A health trust has agreed a multi-million pound damages settlement for a teenage girl left with life-long injuries after a catalogue of errors during her mother’s pregnancy led to her being delivered at just 24 weeks.
The girl, now 13, was given just a 10% chance of survival and spent the first seven weeks of her life on breathing support, needing oxygen for more than 100 days.
She survived, but suffered injuries which will prevent her from ever being able to live an independent life and always in need of support and care.
A legal case, led by medical negligence specialists Hudgell Solicitors, has now concluded, resulting in a damages settlement being agreed by The Heart of England NHS Foundation Trust which could value as much as £8m should the girl live to her full life expectancy.
Pregnancy ‘poorly managed’ and mother not consulted over decision to deliver at just 24 weeks
As part of the legal case it was alleged the Trust failed to manage the mother’s pregnancy appropriately, particularly given she was known to suffer from high blood pressure.
It was alleged that had appropriate medication and care been provided, the pregnancy could have been safely managed to at least 28 weeks.
Independent medical experts, consulted as part of the legal case, said that with another crucial month of development, the girl would likely have been born with no long-term health problems.
Instead, she suffered impaired brain growth, chronic lung disease and has Global Development Delay, a condition that has significantly slowed all areas of her development and learning.
The girl has been assessed as currently having the intellectual function of a five-year-old, has attention deficit hyperactivity disorder (ADHD) and difficulties with her speech and concentration, struggling to form friendships as a result.
She also has little sense of danger or her own modesty, leaving her vulnerable in society and unable to be left unsupervised at any time.
£2m damages paid and girl could receive a further £6m over lifetime
Following approval of the settlement at the High Court, an initial damages payment of £2m has been paid into a trust to be managed by a professional Court of Protection Deputy, alongside the girl’s parents.
Further annual payments will be made each year of her life to cover an ongoing dedicated case manager to oversee the girl’s many support needs.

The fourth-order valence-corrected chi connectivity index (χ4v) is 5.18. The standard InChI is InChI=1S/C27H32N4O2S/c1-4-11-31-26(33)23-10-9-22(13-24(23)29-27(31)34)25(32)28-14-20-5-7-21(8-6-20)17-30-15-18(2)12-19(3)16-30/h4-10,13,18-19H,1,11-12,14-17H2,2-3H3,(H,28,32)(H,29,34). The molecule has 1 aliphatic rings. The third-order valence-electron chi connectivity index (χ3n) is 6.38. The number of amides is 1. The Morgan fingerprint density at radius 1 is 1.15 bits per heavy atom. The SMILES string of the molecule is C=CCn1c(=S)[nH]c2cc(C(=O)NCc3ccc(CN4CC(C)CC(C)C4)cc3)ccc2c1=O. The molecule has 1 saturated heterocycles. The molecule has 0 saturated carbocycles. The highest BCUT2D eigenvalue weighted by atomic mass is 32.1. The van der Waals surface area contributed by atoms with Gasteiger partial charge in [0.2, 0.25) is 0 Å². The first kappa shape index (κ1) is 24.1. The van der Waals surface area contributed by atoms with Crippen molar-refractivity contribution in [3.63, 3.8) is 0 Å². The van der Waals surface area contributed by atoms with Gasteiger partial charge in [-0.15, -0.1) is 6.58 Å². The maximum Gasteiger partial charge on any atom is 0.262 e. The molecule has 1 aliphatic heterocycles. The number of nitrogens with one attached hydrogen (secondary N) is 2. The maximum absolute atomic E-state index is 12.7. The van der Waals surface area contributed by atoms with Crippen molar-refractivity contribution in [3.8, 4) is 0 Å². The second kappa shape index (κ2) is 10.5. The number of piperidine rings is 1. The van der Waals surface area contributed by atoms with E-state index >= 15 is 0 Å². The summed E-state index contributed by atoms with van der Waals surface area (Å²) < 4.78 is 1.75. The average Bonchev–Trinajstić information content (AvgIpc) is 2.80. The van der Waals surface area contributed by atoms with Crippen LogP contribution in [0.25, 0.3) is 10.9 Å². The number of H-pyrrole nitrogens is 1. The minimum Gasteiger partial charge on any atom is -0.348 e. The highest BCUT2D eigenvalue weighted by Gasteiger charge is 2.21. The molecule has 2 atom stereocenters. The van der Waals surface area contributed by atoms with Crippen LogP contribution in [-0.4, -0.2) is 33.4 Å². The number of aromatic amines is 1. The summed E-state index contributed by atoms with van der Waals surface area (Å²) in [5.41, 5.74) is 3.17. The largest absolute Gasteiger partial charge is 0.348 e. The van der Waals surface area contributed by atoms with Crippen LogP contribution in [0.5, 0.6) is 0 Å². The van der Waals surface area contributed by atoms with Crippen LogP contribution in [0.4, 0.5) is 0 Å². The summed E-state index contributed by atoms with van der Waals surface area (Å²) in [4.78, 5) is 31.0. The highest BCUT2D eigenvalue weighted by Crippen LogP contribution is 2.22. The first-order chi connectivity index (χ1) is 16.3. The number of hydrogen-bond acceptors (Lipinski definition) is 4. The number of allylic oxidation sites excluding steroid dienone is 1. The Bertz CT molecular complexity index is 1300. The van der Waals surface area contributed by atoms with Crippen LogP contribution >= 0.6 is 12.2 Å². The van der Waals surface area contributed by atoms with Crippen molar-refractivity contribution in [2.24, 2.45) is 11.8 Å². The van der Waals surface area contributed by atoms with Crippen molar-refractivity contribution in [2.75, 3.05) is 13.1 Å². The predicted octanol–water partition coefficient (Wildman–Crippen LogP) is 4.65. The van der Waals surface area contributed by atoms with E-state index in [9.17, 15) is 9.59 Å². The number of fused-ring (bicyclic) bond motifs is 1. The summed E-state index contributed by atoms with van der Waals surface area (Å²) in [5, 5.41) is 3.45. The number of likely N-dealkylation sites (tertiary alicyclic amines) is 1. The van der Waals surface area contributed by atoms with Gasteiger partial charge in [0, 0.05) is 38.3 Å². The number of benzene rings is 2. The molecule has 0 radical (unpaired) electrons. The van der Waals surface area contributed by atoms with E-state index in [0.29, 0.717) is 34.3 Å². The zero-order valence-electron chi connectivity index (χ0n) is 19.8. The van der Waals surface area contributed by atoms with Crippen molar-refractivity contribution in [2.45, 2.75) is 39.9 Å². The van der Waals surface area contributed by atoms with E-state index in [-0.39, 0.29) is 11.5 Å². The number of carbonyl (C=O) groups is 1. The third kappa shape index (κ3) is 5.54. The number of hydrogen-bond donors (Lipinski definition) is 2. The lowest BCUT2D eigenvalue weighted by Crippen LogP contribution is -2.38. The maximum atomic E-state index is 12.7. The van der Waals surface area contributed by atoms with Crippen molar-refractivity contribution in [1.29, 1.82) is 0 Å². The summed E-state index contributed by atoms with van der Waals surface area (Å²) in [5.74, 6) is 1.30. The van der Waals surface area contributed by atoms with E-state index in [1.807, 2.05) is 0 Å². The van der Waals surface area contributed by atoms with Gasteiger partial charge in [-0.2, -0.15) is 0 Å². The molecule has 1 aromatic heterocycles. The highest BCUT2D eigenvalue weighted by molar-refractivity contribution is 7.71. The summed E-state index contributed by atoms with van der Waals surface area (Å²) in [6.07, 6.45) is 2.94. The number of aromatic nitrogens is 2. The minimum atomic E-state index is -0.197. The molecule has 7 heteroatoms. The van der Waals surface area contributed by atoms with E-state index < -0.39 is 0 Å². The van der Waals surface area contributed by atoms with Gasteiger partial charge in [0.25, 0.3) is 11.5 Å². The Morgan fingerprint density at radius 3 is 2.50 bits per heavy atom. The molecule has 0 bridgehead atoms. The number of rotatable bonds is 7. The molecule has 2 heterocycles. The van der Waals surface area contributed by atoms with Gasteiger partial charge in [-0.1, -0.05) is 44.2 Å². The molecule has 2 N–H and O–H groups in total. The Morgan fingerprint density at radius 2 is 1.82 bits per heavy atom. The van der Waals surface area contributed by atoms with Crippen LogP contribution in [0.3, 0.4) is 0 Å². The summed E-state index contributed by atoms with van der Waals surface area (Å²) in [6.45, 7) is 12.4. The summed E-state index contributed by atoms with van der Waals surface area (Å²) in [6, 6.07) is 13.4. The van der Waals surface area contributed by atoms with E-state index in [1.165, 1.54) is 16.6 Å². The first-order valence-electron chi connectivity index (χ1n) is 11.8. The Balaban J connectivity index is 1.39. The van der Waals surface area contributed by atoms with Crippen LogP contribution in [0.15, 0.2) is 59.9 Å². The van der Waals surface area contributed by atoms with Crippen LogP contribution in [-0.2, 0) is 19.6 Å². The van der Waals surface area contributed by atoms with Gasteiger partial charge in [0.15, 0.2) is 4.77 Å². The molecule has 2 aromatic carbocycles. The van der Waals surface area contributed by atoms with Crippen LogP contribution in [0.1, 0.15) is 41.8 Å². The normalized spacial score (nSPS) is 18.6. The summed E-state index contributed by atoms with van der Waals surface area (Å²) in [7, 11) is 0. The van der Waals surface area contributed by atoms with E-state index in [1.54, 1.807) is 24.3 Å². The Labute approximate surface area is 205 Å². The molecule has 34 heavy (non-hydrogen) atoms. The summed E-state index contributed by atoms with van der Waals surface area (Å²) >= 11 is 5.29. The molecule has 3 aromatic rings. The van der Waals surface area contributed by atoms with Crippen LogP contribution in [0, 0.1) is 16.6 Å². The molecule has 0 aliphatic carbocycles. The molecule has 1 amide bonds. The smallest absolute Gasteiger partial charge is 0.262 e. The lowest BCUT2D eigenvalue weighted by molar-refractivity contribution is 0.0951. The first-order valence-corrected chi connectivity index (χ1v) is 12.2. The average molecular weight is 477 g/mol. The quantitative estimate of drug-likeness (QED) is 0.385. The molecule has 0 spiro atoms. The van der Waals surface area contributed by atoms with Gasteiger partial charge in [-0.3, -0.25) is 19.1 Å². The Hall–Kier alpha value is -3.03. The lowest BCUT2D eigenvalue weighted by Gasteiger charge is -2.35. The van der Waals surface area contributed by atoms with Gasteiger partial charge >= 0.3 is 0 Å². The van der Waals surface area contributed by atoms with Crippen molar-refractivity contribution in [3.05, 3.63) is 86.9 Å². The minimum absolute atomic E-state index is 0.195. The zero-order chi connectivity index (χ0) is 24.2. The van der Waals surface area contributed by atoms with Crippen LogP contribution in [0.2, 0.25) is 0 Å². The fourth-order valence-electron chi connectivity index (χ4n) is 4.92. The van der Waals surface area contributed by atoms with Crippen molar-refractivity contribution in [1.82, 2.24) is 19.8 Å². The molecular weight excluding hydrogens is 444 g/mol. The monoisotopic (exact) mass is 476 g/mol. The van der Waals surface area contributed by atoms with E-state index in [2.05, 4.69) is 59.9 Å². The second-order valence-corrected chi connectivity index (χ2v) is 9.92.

It will also cover the costs for her to have 24 hour care when she is older, including providing appropriate accommodation for herself and her carer, as she will be unable to live independently.
Should she live into her mid-80s, as expected, the payments will total around £8m.
Birth injuries solicitor Chris Moore says damages reflects ‘lifelong impact of injuries’
Birth injury claims specialist Chris Moore, of Hudgell Solicitors, said the settlement was reflective of the ‘life-long impact’ the injuries will have on the girl’s life.
He said her mother, who was just 17 at the time, was not fully informed of the consequences of the ‘dangerously early’ emergency birth’, which doctors decided was needed due to her continued high blood pressure.
“This was a poorly managed pregnancy with a catalogue of errors from start to finish which have sadly had life-long consequences for my client and her family,” said Mr Moore.
“There was poor management of her blood pressure throughout her pregnancy. Despite her young age, her high blood pressure was known by all caring for her throughout her pregnancy, yet she was not given any medication to control this, despite many high readings, until she was 23 weeks pregnant.
“Then, when the decision was made to carry out the emergency delivery, it was done so in haste, and with no consideration of the family’s wishes. It was a dangerously early and there were other options. Experts said the levels of medication to control her blood pressure could have been trebled.
“Whilst she was informed of the danger posed should her pre-eclampsia worsen, and that both she and her baby could be at risk, she was certainly not told of the alternative options, and the huge potential differences to her baby’s health.
“Babies born at that stage are known to at a high risk of death and development disability and it was the opinion of independent experts consulted as part of this case that this girl was delivered at a time when she had little chance of being born without suffering some form of brain damage.
“Such decisions are not to be made solely by medical professionals and mothers and loved ones should be fully informed and consulted when decisions which could be potentially life-changing for all are being made.